|A Review of
The Rise of the American Summer Camp.
Hardback: NYU Press, 2010.
Buy now: [ Amazon ]
Reviewed by Chris Enstad.
I, more or less, grew up at a church camp. Starting in third grade you could find me up on the North Shore of Lake Superior at the church camp my congregation had the foresight to organize and build in the 1950’s. By the time I began attending “our” camp it was already well-established with cabins, a lodge, a chapel, and traditions going back decades. Every camper knew that the “biffies” stunk; but some stunk more than others. We knew that the “cool” kids figured out how to sneak out at night to meet a camper of the opposite sex at “the Rock” presumably to sit together scared of being discovered but, of course, the stories became embellished by morning. There were ghost stories and disappearing camper stories. Underneath it all we developed a deeper relationship with each other and, through twice-a-day chapel and daily Bible study, with God. I was the second generation of my family to attend that camp and it is amazing to know that there are third, fourth, and fifth generation campers up there as I write this.
It’s hard for me to imagine that as early as the late nineteenth century there was no such thing as children with leisure time. With the rise of urban life on the East coast came a desire to hold on to the pioneering, outdoor spirit of the recent American past. In Children’s Nature: the Rise of the American Summer Camp, Leslie Paris, Associate Professor of History at the University of British Columbia, has written a part-historical, part-anthropological study of this phenomenon. In doing so, Dr. Paris gives great insight into how summer camping became such an important part of so many people’s lives and, indeed, American culture itself.
While summer camps have popped up in nearly every corner of America, from California’s beach camps to the originals in upstate New York, Dr. Paris’ work focuses primarily on the experiences of the East Coast adults, youth, and camp directors who formed the very first camps. She dives deep into letters home, camp records and other recorded history in an attempt to make that time come alive. It is intriguing to have a peek into the time before camps, and their attendant traditions, existed. How does one persuade a parent to let their child leave home for up to ten weeks of living in nature? How did camps get, and stay, established? How did the establishment of summer camping reinforce the idea of childhood as a time set apart (although one might argue that idea is on its way out for better or worse)?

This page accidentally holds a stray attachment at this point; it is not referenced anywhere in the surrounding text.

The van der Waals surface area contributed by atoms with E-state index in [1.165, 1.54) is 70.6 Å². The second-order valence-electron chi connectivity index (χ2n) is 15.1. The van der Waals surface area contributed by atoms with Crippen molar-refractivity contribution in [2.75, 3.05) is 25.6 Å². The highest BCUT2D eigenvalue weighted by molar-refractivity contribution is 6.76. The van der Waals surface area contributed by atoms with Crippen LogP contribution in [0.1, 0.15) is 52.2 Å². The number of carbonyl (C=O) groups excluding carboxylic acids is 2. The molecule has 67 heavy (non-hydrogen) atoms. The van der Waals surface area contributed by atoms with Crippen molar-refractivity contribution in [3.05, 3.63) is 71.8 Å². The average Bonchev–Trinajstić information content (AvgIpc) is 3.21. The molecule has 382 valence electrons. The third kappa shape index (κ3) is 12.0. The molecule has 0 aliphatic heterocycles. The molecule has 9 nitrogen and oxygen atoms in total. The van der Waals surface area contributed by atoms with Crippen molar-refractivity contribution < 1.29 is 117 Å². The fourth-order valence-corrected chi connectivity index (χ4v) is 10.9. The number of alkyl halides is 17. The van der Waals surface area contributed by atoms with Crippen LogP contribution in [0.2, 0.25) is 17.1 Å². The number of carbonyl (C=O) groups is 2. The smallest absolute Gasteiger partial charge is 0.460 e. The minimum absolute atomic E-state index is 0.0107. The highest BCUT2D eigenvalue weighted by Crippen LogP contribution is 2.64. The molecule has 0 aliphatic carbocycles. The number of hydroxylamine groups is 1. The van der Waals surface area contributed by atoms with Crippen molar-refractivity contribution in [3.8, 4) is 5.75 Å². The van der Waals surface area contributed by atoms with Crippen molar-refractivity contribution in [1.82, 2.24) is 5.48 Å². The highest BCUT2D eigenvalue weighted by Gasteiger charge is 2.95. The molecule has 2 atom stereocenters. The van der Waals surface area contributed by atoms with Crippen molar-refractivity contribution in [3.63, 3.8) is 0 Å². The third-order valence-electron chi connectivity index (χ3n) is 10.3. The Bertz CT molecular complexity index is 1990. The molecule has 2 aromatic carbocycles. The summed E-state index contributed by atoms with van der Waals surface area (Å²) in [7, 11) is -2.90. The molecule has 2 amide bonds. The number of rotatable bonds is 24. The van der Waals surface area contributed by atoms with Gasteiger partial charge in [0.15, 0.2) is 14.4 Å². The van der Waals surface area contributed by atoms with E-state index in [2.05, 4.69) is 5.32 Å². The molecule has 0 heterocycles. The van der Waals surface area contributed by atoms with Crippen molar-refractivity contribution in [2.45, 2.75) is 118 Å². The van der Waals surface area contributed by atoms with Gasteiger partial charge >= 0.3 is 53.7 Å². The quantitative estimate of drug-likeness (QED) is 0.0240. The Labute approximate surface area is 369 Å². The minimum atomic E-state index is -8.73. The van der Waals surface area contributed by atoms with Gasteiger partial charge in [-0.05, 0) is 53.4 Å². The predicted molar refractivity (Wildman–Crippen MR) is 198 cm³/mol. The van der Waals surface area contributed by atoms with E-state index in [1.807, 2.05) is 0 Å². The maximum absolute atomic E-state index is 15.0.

The rise of the summer camp, according to Paris, is a textbook example of how social networking worked before the Internet. Parents were assured that sending their child away was an extension of the community they were used to (indeed most of the first camps were organized around religious or socioeconomic similarities), and word of mouth meant that camp attendance began to rise as positive, and progressive, experiences began to build.
Paris does bring into question, without necessarily resolving the issue, whether camping aids and abets cultural intolerance. She wonders whether camping was a kind of nature tourism for city kids. She also notes the rise of the professional camp director and the accreditation process that marked the maturing of the camping industry.
Through it all, Paris keeps coming back to the kids. Cultural changes in how we view the years between childhood and maturity, or adolescence, has led to a rise in how much more power young people wield than in previous eras. In Paris’ work the summer camp becomes, then, one of the prime locations for the development of young adults by building skills and relationships while somewhat sheltered from the real world. I know that my camping experiences formed a great deal of who I am today; indeed, my two best friends to this day were at camp with me 28 years ago. For most people who had positive camping experiences as young children, those experiences resonate in a myriad of ways today. Paris’ thorough history and study do much to flesh out this unique phenomenon.
C. Christopher Smith is the founding editor of The Englewood Review of Books. He is also author of a number of books, including most recently How the Body of Christ Talks: Recovering the Practice of Conversation in the Church (Brazos Press, 2019). Connect with him online at: C-Christopher-Smith.com